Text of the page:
Warnings of weaker sales from two major companies and concern that the Federal Reserve could pull back its support for the economy sent the stock market spiraling lower Thursday.
Before the start of trading, Wal-Mart cut its estimates for annual revenue and profit, warning that cautious shoppers are spending less. The news followed a revenue forecast from Cisco Systems late Wednesday that was weaker than Wall Street expected.
The Standard & Poor's 500 index was down 20 points, or 1.2 percent, to 1,666 at noon Eastern Daylight Time.
The selling swept across all 10 industry groups in the index, and 93 percent of the index's 500 stocks fell.
The Dow Jones industrial average lost 177 points, or 1.2 percent, to 15,159. The Nasdaq composite index fell 52 points, or 1.4 percent, to 3,618. Continue reading "Warnings of slower sales sends U.S. stocks lower"
For a few surreal minutes, a mere 12 words on Twitter caused the world's mightiest stock market to tremble.
No sooner did hackers send a false Associated Press tweet reporting explosions at the White House on Tuesday than investors started dumping stocks eventually unloading $134 billion worth. Turns out, some investors are not only gullible, they're impossibly fast stock traders.
Except most of the investors weren't human. They were computers, selling on autopilot beyond the control of humans, like a scene from a sci-fi horror film.
"Before you could blink, it was over," said Joe Saluzzi, co-founder of Themis Trading and an outspoken critic of high-speed computerized trading. "With people, you wouldn't have this type of reaction." Continue reading "How a phony tweet and computer trades sank stocks"
The number of Americans seeking unemployment benefits increased just 4,000 last week to a seasonally adjusted 352,000. The slight gain kept applications at a level consistent with solid hiring and suggests March's sluggish hiring may be temporary.
The Labor Department report released Thursday also noted that the four-week average, a less volatile measure, rose to 361,250.
Applications are a proxy for layoffs. They jumped three weeks ago to a four-month high, but then plummeted the following week. The sharp fluctuations reflected volatility around the Easter holiday, department officials said. Overall, applications have declined slightly since January.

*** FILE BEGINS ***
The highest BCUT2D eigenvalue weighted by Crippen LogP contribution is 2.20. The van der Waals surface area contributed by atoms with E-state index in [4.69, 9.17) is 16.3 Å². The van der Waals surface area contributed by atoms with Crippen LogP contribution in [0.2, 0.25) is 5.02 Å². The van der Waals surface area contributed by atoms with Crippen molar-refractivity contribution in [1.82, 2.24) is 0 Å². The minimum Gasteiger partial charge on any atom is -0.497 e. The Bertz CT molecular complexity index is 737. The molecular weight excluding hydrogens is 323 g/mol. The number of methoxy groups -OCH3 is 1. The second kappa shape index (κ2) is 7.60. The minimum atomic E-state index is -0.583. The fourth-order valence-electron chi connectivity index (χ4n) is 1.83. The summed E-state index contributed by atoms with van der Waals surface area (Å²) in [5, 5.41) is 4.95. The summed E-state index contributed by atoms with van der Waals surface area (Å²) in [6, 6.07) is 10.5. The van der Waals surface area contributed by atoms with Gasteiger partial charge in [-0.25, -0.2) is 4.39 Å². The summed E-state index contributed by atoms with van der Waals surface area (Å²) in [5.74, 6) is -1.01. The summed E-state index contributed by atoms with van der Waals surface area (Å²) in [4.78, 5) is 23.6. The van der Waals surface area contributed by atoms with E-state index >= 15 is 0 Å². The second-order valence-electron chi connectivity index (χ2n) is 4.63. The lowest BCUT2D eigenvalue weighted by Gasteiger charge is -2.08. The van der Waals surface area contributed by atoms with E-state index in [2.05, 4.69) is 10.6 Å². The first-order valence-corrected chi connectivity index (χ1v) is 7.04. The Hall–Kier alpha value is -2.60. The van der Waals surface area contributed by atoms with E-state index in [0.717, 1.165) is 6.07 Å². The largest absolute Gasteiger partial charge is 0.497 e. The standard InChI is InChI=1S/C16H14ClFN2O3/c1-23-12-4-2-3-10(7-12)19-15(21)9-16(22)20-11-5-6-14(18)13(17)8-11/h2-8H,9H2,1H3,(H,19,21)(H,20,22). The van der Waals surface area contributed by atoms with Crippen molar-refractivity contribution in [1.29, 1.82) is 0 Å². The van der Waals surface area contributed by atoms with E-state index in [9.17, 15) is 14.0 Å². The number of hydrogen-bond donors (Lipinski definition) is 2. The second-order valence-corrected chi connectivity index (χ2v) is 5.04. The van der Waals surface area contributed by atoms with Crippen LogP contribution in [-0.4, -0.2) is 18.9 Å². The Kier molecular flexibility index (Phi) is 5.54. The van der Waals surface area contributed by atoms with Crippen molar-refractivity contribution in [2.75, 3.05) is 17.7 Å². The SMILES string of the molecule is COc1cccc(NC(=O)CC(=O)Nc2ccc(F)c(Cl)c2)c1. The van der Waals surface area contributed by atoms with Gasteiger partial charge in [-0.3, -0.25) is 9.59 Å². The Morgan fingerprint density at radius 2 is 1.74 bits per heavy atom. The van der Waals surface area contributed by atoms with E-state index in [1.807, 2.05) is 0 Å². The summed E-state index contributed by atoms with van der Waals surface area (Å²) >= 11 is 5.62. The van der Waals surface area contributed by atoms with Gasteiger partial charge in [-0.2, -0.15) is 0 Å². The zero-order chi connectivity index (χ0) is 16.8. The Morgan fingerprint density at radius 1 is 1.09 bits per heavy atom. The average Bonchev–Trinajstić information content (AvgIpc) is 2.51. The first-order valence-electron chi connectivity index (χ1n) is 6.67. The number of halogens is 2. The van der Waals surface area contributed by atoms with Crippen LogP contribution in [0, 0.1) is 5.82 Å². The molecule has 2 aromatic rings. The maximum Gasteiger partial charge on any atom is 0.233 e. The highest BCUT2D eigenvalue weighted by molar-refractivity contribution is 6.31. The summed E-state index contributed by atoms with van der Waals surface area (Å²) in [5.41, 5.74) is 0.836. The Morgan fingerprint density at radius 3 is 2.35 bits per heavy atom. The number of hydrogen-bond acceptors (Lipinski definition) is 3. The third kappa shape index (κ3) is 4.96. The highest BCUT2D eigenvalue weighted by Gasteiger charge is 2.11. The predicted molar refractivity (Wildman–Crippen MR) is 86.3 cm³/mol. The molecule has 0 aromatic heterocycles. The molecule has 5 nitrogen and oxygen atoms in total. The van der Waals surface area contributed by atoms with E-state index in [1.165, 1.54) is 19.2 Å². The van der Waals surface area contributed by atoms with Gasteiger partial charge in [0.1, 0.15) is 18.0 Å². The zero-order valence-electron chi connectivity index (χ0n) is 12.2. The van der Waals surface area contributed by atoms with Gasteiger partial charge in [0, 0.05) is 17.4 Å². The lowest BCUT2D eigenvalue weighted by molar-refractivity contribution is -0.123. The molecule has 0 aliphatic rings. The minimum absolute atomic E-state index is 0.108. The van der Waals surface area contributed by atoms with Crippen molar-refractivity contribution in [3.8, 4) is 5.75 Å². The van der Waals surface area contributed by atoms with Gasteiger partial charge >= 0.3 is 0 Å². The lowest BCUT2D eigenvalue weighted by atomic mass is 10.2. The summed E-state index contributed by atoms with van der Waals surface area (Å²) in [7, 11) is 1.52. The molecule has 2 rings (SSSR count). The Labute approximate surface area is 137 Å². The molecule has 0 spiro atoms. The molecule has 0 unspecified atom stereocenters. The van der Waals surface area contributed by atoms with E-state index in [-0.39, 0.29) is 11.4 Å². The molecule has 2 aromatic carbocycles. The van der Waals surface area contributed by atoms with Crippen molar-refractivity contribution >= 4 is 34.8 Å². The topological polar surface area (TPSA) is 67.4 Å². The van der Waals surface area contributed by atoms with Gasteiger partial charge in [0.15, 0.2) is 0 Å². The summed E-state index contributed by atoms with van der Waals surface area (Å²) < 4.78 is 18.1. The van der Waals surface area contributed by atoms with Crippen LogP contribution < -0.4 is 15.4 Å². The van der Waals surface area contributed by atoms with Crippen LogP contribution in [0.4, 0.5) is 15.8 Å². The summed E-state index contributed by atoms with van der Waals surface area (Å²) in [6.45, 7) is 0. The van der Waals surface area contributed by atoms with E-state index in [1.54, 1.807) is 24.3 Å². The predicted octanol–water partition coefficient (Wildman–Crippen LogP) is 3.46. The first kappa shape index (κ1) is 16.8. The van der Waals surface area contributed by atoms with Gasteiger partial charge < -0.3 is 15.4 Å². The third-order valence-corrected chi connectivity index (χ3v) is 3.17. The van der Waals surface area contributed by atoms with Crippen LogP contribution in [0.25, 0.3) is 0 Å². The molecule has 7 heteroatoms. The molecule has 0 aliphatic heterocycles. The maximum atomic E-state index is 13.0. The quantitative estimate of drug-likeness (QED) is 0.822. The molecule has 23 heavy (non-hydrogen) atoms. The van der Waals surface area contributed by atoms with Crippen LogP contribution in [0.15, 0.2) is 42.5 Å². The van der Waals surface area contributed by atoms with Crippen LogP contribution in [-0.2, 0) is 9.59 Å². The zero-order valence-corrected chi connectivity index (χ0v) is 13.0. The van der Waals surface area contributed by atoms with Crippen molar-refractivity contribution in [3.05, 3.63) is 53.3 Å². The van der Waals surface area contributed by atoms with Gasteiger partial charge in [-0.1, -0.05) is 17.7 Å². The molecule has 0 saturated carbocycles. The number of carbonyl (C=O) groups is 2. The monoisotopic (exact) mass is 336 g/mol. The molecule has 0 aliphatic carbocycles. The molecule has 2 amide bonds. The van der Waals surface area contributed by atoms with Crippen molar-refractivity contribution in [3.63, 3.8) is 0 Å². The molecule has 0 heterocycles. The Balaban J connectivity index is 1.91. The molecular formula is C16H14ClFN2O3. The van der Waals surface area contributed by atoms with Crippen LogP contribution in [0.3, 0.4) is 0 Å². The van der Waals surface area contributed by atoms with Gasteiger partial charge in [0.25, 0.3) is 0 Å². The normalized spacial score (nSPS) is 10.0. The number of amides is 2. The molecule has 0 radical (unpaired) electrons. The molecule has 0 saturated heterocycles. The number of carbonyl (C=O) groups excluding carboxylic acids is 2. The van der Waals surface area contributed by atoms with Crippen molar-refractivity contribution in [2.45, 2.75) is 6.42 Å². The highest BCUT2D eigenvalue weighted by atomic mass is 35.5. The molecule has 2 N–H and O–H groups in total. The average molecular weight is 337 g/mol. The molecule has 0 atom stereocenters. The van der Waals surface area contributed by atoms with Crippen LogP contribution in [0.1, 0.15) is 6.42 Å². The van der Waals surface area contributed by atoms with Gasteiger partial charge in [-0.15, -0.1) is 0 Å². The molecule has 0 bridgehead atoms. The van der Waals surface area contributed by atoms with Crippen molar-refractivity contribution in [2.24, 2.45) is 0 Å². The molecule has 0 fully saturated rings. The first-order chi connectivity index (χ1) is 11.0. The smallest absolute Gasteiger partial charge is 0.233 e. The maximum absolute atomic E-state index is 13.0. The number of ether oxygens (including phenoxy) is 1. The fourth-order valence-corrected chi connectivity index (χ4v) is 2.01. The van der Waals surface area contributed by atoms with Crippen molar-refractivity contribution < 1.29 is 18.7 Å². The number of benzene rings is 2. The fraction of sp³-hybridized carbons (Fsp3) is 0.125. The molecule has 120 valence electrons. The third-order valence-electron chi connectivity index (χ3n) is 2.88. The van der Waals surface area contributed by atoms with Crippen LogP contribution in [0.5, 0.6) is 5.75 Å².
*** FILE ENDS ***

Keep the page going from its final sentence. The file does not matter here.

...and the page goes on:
Job growth slowed sharply in March. Employers added only 88,000 jobs last month, much lower than the average monthly gain of 220,000 from November through February. Continue reading "U.S. unemployment aid applications rise"
Cyprus' bailout deal is the fifth agreed on so far in the 17-strong group of European Union countries that use the euro since the debt crisis began in late 2009.
Here's a look at the rescue programs:
GREECE - Greece has received two bailout packages from its eurozone partners and the International Monetary Fund. Its problems began in late 2009, when the government admitted that public debt was far higher than official statistics showed. That led it to accept a bailout package of 110 billion euros (worth $142 billion today) in May 2010. When it became clear that bailout was not enough _ because the economy kept weakening _ a second bailout was clinched in February 2012 for another 130 billion euros. That included a writedown on the value of Greek government bonds to lighten Athens' debt burden. Continue reading "A look at the eurozone's 5 bailouts"
President Barack Obama is pulling out all the stops to warn just what could happen if automatic budget cuts kick in. Americans are reacting with a collective yawn.
They know the drill: Obama raises the alarm, Democrats and Republicans accuse each other of holding a deal hostage, there's a lot of yelling on cable news, and then finally, when everyone has made their points, a deal is struck and the day is saved.
Maybe not this time. Two days before $85 billion in cuts are set to hit federal programs with all the precision of a wrecking ball, there are no signs that a deal is imminent. Even the White House conceded Wednesday that efforts to avoid the cuts were unlikely to succeed before they kick in on Friday.
Still, for all the grim predictions, Americans seem to be flipping the channel to something a little less, well, boring. They wonder, haven't we been here before? Continue reading "Americans Yawn At Budget Cut Hype"